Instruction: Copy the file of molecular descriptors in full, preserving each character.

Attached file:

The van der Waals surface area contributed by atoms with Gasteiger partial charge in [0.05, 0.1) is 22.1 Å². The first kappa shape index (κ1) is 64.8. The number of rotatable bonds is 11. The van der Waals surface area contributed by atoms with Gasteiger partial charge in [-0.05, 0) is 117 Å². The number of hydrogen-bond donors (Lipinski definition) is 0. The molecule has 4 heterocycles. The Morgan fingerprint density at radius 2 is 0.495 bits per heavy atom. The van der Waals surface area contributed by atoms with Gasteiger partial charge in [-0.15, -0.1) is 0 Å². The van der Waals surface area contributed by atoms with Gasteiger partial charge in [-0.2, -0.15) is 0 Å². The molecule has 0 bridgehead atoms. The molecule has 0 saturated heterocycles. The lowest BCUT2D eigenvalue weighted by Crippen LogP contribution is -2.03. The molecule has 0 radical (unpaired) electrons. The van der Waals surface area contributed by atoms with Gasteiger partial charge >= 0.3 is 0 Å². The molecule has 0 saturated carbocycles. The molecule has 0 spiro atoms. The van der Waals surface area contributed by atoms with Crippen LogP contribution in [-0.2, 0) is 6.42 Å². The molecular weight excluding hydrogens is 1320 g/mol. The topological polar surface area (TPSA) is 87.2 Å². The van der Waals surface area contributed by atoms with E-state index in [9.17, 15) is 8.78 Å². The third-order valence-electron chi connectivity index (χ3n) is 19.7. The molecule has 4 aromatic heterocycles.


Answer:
The van der Waals surface area contributed by atoms with Gasteiger partial charge in [0.05, 0.1) is 22.1 Å². The first kappa shape index (κ1) is 64.8. The number of rotatable bonds is 11. The van der Waals surface area contributed by atoms with Gasteiger partial charge in [-0.05, 0) is 117 Å². The number of hydrogen-bond donors (Lipinski definition) is 0. The molecule has 4 heterocycles. The Morgan fingerprint density at radius 2 is 0.495 bits per heavy atom. The van der Waals surface area contributed by atoms with Gasteiger partial charge in [-0.15, -0.1) is 0 Å². The van der Waals surface area contributed by atoms with Gasteiger partial charge in [-0.2, -0.15) is 0 Å². The molecule has 0 bridgehead atoms. The molecule has 0 saturated heterocycles. The lowest BCUT2D eigenvalue weighted by Crippen LogP contribution is -2.03. The molecule has 0 radical (unpaired) electrons. The van der Waals surface area contributed by atoms with Gasteiger partial charge >= 0.3 is 0 Å². The molecule has 0 saturated carbocycles. The molecule has 0 spiro atoms. The van der Waals surface area contributed by atoms with Crippen LogP contribution in [-0.2, 0) is 6.42 Å². The molecular weight excluding hydrogens is 1320 g/mol. The topological polar surface area (TPSA) is 87.2 Å². The van der Waals surface area contributed by atoms with E-state index in [9.17, 15) is 8.78 Å². The third-order valence-electron chi connectivity index (χ3n) is 19.7. The molecule has 4 aromatic heterocycles.